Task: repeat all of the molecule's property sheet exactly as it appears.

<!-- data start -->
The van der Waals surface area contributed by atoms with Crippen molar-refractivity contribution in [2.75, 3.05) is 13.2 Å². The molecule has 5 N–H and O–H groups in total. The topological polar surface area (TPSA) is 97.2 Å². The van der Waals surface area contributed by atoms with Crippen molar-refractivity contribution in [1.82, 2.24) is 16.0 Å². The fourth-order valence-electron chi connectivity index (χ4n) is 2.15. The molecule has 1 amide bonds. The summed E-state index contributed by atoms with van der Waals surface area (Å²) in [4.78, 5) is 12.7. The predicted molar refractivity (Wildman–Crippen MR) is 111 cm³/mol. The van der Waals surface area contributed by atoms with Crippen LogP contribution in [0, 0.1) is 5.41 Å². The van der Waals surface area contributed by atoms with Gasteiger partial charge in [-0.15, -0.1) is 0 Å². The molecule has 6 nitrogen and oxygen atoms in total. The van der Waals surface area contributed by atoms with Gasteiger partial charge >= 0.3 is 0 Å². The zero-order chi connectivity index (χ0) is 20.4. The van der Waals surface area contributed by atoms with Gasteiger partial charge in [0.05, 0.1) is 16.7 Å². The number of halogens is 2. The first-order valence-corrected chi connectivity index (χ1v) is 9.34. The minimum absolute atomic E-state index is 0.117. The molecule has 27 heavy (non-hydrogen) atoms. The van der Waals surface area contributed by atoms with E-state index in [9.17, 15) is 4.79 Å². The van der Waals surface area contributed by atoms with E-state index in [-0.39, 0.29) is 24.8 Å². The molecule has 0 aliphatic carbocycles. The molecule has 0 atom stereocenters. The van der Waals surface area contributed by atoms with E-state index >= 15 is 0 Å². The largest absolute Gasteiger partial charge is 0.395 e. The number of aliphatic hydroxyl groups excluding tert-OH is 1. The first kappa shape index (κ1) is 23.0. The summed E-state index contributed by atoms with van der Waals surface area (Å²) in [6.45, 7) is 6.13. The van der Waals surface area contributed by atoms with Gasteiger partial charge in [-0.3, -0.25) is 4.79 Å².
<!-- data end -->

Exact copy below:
The van der Waals surface area contributed by atoms with Crippen molar-refractivity contribution in [2.75, 3.05) is 13.2 Å². The molecule has 5 N–H and O–H groups in total. The topological polar surface area (TPSA) is 97.2 Å². The van der Waals surface area contributed by atoms with Crippen molar-refractivity contribution in [1.82, 2.24) is 16.0 Å². The fourth-order valence-electron chi connectivity index (χ4n) is 2.15. The molecule has 1 amide bonds. The summed E-state index contributed by atoms with van der Waals surface area (Å²) in [4.78, 5) is 12.7. The predicted molar refractivity (Wildman–Crippen MR) is 111 cm³/mol. The van der Waals surface area contributed by atoms with Crippen LogP contribution in [0, 0.1) is 5.41 Å². The van der Waals surface area contributed by atoms with Gasteiger partial charge in [-0.15, -0.1) is 0 Å². The molecule has 6 nitrogen and oxygen atoms in total. The van der Waals surface area contributed by atoms with Gasteiger partial charge >= 0.3 is 0 Å². The zero-order chi connectivity index (χ0) is 20.4. The van der Waals surface area contributed by atoms with Gasteiger partial charge in [0.05, 0.1) is 16.7 Å². The number of halogens is 2. The first-order valence-corrected chi connectivity index (χ1v) is 9.34. The minimum absolute atomic E-state index is 0.117. The molecule has 27 heavy (non-hydrogen) atoms. The van der Waals surface area contributed by atoms with E-state index in [9.17, 15) is 4.79 Å². The van der Waals surface area contributed by atoms with E-state index in [-0.39, 0.29) is 24.8 Å². The molecule has 0 aliphatic carbocycles. The molecule has 0 atom stereocenters. The van der Waals surface area contributed by atoms with E-state index >= 15 is 0 Å². The largest absolute Gasteiger partial charge is 0.395 e. The number of aliphatic hydroxyl groups excluding tert-OH is 1. The first kappa shape index (κ1) is 23.0. The summed E-state index contributed by atoms with van der Waals surface area (Å²) in [6.45, 7) is 6.13. The van der Waals surface area contributed by atoms with Gasteiger partial charge in [-0.3, -0.25) is 4.79 Å².